If you have been out visiting the Copetown Summit Bog parking lot along the rail trail recently, you will have noticed that our staff have been busy at work removing a population of invasive Japanese Knotweed.
Staff have been using the tarping method to help control the Knotweed, and this season decided to upcycle and reuse the boat shrink wrap from the boats at Fifty Point Conservation Area. Boat shrink wrap is used to wrap boats over winter and is a hard-to-recycle material that typically ends up in the landfill.
What is the tarping method?
Tarping is done by chopping down the Japanese Knotweed and then laying tarps over the area to “cook” and block the sun from reaching the root system. Tarping is typically done with black material to help attract the sun.
Chopping down the knotweed
In a dense stand of Japanese Knotweed, you typically find old and new stalks growing in clumps with no other vegetation. This made it easy to chop down all the stalks without having to worry about trampling native vegetation.
Stalks were cut as close to the ground as possible and not pulled because pulling can disturb the soil and break apart the rhizomes (the root). Staff were careful to ensure that no pieces of the plant were left behind.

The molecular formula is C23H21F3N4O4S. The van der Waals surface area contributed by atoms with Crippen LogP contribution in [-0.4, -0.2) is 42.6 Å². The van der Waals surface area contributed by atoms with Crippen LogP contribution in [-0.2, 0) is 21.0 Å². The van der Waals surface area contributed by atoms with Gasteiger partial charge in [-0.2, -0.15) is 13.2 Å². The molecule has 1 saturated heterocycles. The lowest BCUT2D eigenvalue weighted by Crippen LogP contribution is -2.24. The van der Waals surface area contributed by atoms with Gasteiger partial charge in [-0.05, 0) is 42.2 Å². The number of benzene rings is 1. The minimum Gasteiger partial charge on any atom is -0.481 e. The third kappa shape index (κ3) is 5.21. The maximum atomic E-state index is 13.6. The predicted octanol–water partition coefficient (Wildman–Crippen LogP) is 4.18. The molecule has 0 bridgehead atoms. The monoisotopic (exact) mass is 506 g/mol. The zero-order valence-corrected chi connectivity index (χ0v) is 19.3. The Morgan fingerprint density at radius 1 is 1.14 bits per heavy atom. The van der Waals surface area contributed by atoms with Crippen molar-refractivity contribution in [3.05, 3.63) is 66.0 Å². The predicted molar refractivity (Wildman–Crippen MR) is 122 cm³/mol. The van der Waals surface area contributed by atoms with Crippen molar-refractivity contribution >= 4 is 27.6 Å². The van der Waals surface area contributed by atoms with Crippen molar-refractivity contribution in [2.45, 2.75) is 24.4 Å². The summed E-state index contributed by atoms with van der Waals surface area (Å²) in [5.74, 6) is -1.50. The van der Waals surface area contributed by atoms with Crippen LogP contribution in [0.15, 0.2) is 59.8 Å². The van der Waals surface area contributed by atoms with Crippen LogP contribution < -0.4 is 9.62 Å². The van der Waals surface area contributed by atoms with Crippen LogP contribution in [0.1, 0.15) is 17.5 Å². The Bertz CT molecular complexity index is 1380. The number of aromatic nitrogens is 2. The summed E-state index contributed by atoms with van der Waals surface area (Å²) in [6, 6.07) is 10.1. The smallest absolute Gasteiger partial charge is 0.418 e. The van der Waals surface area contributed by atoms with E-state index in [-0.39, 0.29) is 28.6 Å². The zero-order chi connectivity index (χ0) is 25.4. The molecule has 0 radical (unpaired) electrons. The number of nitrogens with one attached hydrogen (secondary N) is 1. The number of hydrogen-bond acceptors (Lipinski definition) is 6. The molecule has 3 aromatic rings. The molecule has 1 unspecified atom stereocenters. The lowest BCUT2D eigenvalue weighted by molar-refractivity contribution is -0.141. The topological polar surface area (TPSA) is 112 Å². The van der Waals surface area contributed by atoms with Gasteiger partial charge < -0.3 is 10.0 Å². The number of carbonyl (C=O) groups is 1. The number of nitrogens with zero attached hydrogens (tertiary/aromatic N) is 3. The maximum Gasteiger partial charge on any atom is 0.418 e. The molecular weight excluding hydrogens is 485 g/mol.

Disposing of old vs. new stalks
Old and new stalks are disposed of separately because they pose different risks.
- Old stalks were piled not too far from where they were cut because they are dead and there is no risk of them spreading.
- New stalks were put into garbage bags and solarized, which is a method of cooking and killing the roots and seeds in the sun. This is because any part of the new stalk or rhizome, left behind can start a new patch of knotweed.
The tarp will be maintained and left on for at least one season. We are hopeful and excited to potentially upcycle more boat shrink wrap in the future!